Yes, it’s true, people really do eat hedgehogs! According to Larousse Gastronomique, hedgehog was commonly consumed in 16th century France, but now “it is eaten only by gypsies, who either roast it or stew it.”1 Apparently the preferred method is to wrap the hedgehog in wet clay before roasting or stewing. As the clay hardens it adheres to the hedgehog’s quills, and pulls them out when removed.
Personally, I beg to differ with this revered tome of culinary knowledge. Firstly, because I believe the people in question prefer “Roma” or “Romani” to “gypsy,” and second in that the Roma people aren’t the only ones who eat hedgehogs. Hedgehogs are delicious, and everyone should try them at least once…even vegetarians can fall in love with their tender flesh and rich buttery flavor.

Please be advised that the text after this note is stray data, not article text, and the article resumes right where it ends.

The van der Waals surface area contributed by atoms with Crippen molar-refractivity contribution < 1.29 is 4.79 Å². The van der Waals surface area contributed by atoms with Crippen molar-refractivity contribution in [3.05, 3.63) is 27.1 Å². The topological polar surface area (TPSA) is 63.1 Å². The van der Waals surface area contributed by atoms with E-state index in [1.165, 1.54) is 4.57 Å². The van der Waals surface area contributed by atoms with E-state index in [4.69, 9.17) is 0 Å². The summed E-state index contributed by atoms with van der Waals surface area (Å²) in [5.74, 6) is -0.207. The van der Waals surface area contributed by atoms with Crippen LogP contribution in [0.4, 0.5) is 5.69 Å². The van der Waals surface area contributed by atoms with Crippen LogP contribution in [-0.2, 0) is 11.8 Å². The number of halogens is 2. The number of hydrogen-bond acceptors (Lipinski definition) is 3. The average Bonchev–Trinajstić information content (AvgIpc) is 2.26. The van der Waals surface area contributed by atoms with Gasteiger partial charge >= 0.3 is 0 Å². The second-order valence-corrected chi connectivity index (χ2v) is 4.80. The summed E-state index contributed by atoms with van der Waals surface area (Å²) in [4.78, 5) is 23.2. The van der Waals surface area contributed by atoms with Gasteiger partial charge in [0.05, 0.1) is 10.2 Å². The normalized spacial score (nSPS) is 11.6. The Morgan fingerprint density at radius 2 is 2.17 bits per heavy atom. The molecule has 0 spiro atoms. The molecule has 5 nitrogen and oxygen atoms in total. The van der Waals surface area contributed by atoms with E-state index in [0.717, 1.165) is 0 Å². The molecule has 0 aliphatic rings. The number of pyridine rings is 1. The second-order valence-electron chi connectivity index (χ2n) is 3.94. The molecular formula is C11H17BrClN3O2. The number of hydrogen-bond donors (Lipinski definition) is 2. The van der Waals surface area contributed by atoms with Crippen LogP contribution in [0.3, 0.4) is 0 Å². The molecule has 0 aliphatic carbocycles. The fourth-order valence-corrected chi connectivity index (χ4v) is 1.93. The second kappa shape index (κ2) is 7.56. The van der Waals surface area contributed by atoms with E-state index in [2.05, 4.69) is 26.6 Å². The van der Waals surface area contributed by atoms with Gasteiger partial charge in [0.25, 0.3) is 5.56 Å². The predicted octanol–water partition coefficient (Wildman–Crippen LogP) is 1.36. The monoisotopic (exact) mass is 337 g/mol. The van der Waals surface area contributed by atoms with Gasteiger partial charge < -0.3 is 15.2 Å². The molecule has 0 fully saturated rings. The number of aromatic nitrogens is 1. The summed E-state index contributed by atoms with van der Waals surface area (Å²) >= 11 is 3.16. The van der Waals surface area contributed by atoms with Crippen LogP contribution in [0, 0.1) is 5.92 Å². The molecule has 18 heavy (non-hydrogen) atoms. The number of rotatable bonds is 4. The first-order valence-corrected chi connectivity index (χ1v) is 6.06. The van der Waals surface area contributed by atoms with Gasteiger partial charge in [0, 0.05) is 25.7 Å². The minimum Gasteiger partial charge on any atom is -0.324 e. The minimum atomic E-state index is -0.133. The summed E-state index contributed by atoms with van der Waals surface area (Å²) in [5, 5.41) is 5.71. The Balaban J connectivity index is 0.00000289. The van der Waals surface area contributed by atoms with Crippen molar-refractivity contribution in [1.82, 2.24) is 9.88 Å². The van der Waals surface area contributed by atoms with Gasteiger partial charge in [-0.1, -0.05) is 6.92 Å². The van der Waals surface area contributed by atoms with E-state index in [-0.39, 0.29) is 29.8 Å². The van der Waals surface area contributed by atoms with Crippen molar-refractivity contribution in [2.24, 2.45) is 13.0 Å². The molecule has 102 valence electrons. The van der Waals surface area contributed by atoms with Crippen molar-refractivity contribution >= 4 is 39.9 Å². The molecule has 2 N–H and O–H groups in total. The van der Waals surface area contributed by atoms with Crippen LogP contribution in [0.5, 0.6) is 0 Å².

Wait, we were talking about fresh hedgehog mushrooms, weren’t we? That’s certainly what I was talking about…maybe Larousse had something else in mind.
In any case, hedgehog mushrooms, named for the tiny (soft, not sharp) spines that they have instead of quills, are an underappreciated wild mushroom that is in season from December to January. While they’re often used in casseroles, soups, and stews, around here we love to simply sauté them in a little butter…maybe with some very finely minced garlic and/or white wine.
That’s really all it takes to make wild hedgehogs delicious, no clay required.
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1 2001 edition, pg 602